The session started with the usual welcome and introduction to the evening’s theme of how we have used our senses over the previous five weeks.
Rapid Mindfulness:

Mindful Listening

The group were asked to listen to a short piece of music for three minutes. The aim of this exercise was to really tune into the music, really listen to it and let go of any other thoughts.

The group were encouraged to sit with a ‘positive posture’; feet and knees slightly apart and on the floor (if they are over five foot and can reach, unlike some of us…), with a straight back, and hands resting loosely on their laps.
I have been using a free meditation music app:
https://play.google.com/store/apps/details?id=com.avryx.meditationmusic&hl=en_GB
This app has been designed for those of us who are technologically challenged. It uses large icons and very clear fonts to direct you to a list of free songs. I will write a full review of this digital resource in an upcoming post.
I selected ‘Monks Chanting’ and set a timer for three minutes. Can you spot the error?
I had invited everyone to tune their ears into a song and I had managed to pick the one chanting track listed on the app. Doh!
Thankfully the monks were chanting a very palatable ‘Ohm’ and instead of stopping the track when I realised my silly error, I let it play. I was very glad that I did as the three minutes whizzed by. Perhaps this might not have been the case had I played a pop song with a deliberate and obvious beginning, middle and end.
The group were encouraged to try this technique out over the coming week when they felt the need for a few moments of calm. It will be interesting to see if the type of music determines how tuned in (sorry!) one is able to be and whether knowing or liking the piece has an impact.
Short Exercise:
Eating meditation
http://hfhc.ext.wvu.edu/r/download/114469
As this was a session reviewing some of the lessons we had learnt over the last five weeks, I was keen to repeat the eating meditation as it was the first meditation we shared together.
In an effort to avoid boredom, I switched the item from a raisin to a malteaser, a chocolate ball with a honeycomb centre.

I am eating the leftovers as I type. Obviously. Best meditation ever!
Where was I…

The group were given a malteaser each and asked to listen to a short guided eating meditation. I read the one listed in Mindfulness for Dummies by S. Alidina and changed any reference to the word ‘Raisin’ for ‘Chocolate’.

Personal Reflection 
I only said ‘raisin’ instead of ‘chocolate’ once, so I’m pretty chuffed with myself.

As I read the guided meditation out, I realised how aware I was of the sound of my own voice and I was increasingly aware of how sensual some of the actions could sound. ‘Place the chocolate on your tongue…’ I was treading a very fine line between calm and clear intonation and a telephone hotline.Well at least I know if this all fails, I will have something else to keep the wolves from the door.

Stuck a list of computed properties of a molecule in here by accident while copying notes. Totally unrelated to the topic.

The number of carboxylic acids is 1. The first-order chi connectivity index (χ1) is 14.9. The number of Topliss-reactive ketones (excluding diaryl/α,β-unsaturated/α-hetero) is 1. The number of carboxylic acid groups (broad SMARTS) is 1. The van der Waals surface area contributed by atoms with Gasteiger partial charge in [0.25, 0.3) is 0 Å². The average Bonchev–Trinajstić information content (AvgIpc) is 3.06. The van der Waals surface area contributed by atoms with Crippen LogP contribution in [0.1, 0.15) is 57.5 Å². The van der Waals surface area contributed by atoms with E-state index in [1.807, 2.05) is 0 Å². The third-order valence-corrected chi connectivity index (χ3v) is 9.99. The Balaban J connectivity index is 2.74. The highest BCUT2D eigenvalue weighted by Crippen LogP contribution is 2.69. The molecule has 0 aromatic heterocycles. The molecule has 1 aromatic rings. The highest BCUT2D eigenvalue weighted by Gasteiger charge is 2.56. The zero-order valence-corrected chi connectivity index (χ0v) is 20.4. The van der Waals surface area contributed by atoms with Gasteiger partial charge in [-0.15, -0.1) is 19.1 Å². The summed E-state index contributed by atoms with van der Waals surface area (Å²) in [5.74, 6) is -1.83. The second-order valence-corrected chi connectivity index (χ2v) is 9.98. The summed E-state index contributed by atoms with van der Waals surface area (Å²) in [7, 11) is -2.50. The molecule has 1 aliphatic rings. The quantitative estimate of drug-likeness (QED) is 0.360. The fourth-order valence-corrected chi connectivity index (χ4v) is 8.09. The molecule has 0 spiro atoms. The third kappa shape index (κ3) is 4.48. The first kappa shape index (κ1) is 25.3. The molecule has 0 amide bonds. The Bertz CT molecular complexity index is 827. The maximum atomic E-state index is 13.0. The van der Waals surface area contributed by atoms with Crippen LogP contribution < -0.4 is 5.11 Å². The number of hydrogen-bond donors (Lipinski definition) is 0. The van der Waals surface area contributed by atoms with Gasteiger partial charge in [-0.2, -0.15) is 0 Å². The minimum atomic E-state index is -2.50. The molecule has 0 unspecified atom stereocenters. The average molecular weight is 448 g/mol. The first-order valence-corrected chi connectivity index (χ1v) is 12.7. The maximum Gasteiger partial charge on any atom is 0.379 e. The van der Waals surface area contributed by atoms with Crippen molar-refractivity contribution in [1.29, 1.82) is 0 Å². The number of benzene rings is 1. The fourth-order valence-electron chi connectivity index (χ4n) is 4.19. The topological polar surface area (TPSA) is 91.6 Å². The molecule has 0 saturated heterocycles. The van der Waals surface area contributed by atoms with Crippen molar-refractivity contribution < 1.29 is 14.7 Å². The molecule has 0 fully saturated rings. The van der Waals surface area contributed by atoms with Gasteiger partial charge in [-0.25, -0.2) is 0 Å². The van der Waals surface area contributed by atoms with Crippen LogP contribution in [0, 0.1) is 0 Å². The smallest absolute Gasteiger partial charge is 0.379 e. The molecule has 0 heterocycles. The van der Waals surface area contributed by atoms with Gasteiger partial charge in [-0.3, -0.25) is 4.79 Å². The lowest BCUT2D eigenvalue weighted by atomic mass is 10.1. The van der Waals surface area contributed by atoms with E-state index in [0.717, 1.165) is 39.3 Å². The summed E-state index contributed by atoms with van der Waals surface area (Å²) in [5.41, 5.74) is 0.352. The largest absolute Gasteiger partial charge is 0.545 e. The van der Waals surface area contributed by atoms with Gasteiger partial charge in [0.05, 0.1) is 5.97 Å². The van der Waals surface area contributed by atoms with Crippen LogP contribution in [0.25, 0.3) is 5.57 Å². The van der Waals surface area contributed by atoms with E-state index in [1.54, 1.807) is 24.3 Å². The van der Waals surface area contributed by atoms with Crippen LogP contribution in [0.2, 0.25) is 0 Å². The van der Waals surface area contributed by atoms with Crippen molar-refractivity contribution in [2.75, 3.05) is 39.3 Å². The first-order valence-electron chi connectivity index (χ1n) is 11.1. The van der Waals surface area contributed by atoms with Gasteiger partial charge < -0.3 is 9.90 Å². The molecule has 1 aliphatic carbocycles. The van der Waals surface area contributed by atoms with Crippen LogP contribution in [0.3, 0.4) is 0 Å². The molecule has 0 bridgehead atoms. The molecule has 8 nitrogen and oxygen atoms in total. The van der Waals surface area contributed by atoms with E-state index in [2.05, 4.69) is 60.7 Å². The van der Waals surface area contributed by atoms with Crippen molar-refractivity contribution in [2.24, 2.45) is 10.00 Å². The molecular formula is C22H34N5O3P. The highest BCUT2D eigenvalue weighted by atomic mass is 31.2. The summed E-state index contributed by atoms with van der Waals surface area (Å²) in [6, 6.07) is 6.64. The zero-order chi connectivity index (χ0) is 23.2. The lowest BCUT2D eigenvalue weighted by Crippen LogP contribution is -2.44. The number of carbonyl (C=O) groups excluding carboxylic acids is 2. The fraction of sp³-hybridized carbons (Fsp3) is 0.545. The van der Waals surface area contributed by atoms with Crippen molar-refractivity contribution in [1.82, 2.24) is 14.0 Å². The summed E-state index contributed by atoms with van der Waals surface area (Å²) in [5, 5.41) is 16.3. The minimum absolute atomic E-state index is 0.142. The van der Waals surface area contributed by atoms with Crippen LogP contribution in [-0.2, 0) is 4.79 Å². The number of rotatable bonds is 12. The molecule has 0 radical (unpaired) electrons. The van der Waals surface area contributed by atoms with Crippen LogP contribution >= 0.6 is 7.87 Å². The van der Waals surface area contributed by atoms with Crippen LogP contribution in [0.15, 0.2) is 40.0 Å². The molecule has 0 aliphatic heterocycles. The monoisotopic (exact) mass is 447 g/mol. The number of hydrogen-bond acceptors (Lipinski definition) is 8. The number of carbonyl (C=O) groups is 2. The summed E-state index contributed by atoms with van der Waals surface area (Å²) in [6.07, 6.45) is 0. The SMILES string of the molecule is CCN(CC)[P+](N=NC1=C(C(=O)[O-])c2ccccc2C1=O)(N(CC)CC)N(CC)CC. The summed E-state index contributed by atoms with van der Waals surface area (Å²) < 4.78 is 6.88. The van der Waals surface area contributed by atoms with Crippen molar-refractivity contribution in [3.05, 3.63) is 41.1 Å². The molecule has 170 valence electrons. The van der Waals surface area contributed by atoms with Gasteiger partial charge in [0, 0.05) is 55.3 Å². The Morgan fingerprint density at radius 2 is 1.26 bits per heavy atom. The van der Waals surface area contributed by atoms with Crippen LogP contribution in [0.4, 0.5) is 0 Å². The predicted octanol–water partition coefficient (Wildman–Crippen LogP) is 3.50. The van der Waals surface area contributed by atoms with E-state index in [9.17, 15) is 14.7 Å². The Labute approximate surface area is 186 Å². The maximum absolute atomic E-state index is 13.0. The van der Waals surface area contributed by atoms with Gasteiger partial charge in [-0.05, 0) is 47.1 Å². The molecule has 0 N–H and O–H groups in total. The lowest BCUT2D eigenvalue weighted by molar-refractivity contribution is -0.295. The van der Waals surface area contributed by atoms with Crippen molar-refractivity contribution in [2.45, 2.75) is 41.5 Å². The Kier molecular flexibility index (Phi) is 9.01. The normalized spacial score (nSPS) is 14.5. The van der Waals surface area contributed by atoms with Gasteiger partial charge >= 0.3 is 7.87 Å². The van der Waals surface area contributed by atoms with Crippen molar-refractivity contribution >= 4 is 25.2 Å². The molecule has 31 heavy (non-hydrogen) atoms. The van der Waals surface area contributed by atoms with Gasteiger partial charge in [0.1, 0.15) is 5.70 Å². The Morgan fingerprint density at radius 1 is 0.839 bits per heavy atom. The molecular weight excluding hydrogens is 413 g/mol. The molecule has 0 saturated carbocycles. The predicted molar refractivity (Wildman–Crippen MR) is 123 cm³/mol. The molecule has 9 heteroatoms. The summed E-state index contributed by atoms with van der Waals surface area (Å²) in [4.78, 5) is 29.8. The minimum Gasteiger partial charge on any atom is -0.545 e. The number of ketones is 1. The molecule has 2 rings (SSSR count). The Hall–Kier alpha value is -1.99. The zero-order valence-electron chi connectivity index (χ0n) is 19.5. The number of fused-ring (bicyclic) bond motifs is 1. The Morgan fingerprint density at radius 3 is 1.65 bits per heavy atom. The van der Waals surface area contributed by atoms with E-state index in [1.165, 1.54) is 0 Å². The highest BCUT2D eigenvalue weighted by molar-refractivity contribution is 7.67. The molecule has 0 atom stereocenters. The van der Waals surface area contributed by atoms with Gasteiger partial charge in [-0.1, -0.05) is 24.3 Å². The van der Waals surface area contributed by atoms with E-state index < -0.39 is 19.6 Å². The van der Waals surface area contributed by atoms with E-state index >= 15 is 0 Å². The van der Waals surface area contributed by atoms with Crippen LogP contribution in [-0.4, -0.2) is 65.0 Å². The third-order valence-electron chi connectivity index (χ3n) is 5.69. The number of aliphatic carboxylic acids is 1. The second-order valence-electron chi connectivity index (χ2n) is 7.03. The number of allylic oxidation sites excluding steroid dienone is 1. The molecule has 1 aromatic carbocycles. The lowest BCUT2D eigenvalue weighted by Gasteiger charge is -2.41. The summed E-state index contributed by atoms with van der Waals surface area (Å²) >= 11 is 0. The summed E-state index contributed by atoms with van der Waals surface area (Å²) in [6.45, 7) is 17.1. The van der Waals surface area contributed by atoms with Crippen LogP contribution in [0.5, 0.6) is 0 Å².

This meditation was warmly received and we discussed how this could be very easily utilised in everyday life, both to calm the mind but also as a tool for being more mindful of the fuel we are putting into our bodies. We are hoping to explore this further over the coming term.

Discussion:

What works for you?

As a review session I asked the group if they would like to share their experiences of mindfulness and meditation to date.

The general feeling was very moving, as yet again it was plain to see how helpful we are finding having the sessions. Some people have dedicated more time to self-care, other are using the techniques to help them to sleep or to deal with complicated family relationships.

The most obvious thing to me is that we are enjoying coming together as a group, once a week, to support each other in our quests for a bit more calm in our lives. As I had initially suspected, being held accountable by each other really is helping to remind us of how important it is to set time aside to look after your mental wellbeing.

It is wonderful to know that if all the week’s good intentions of living mindfully and staying calm when we leave the group at 20:01 on the Thursday are a distant memory by Monday that we can refocus, get some new tools under our belts and start a fresh the following week.

I took this opportunity to thank everyone for being a part of this experiment. I have been truly overwhelmed by the level of support and positive feedback I have received and look forward to seeing them during the next term.
Feature Meditation:
Guided Meditation – The Body Scan
https://www.youtube.com/watch?v=cstdBKVZ6B4
We all moved to our mats, put on our warm clothes (the hall was a cool 15 degrees celsius last night) and listened the above guided meditation.
At the end of the feature meditation we discussed how this guided body scan meditation compared to the two others we have listened to over the previous five weeks.

We noted how important to work out what helps and what hinders you to stay focused within a guided meditation. We noted that speaker’s voice, their pronunciation, vocabulary, gender, age and nationality are all variables which can impact on the meditation experience.
Optional Homework Challenges:

Small Challenge:

Select one meal this week to eat mindfully, using some of the techniques used in the Eating Meditation above.

Big Challenge

Try and find 30 minutes, three times this week to try out three different guided meditations using only free resources. Youtube is a great place to start. Share a link to any that you found useful via the BS4 Mindfulness Page.

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